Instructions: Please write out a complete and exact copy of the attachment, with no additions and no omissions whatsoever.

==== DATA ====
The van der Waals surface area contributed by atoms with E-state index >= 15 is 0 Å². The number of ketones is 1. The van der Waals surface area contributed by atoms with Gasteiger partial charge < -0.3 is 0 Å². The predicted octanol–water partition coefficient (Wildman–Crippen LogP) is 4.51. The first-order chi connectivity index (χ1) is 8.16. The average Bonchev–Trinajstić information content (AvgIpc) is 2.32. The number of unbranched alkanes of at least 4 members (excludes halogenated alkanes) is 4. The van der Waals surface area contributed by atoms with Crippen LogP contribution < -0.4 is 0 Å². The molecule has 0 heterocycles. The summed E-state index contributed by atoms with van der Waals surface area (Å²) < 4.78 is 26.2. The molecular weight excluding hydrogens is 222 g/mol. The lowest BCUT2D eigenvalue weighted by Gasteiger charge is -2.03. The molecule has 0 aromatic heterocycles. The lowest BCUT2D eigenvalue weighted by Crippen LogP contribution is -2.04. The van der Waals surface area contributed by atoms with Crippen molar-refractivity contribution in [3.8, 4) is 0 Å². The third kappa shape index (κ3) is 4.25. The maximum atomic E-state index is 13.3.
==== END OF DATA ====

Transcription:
The van der Waals surface area contributed by atoms with E-state index >= 15 is 0 Å². The number of ketones is 1. The van der Waals surface area contributed by atoms with Gasteiger partial charge < -0.3 is 0 Å². The predicted octanol–water partition coefficient (Wildman–Crippen LogP) is 4.51. The first-order chi connectivity index (χ1) is 8.16. The average Bonchev–Trinajstić information content (AvgIpc) is 2.32. The number of unbranched alkanes of at least 4 members (excludes halogenated alkanes) is 4. The van der Waals surface area contributed by atoms with Crippen LogP contribution < -0.4 is 0 Å². The molecule has 0 heterocycles. The summed E-state index contributed by atoms with van der Waals surface area (Å²) < 4.78 is 26.2. The molecular weight excluding hydrogens is 222 g/mol. The lowest BCUT2D eigenvalue weighted by Gasteiger charge is -2.03. The molecule has 0 aromatic heterocycles. The lowest BCUT2D eigenvalue weighted by Crippen LogP contribution is -2.04. The van der Waals surface area contributed by atoms with Crippen molar-refractivity contribution in [3.8, 4) is 0 Å². The third kappa shape index (κ3) is 4.25. The maximum atomic E-state index is 13.3.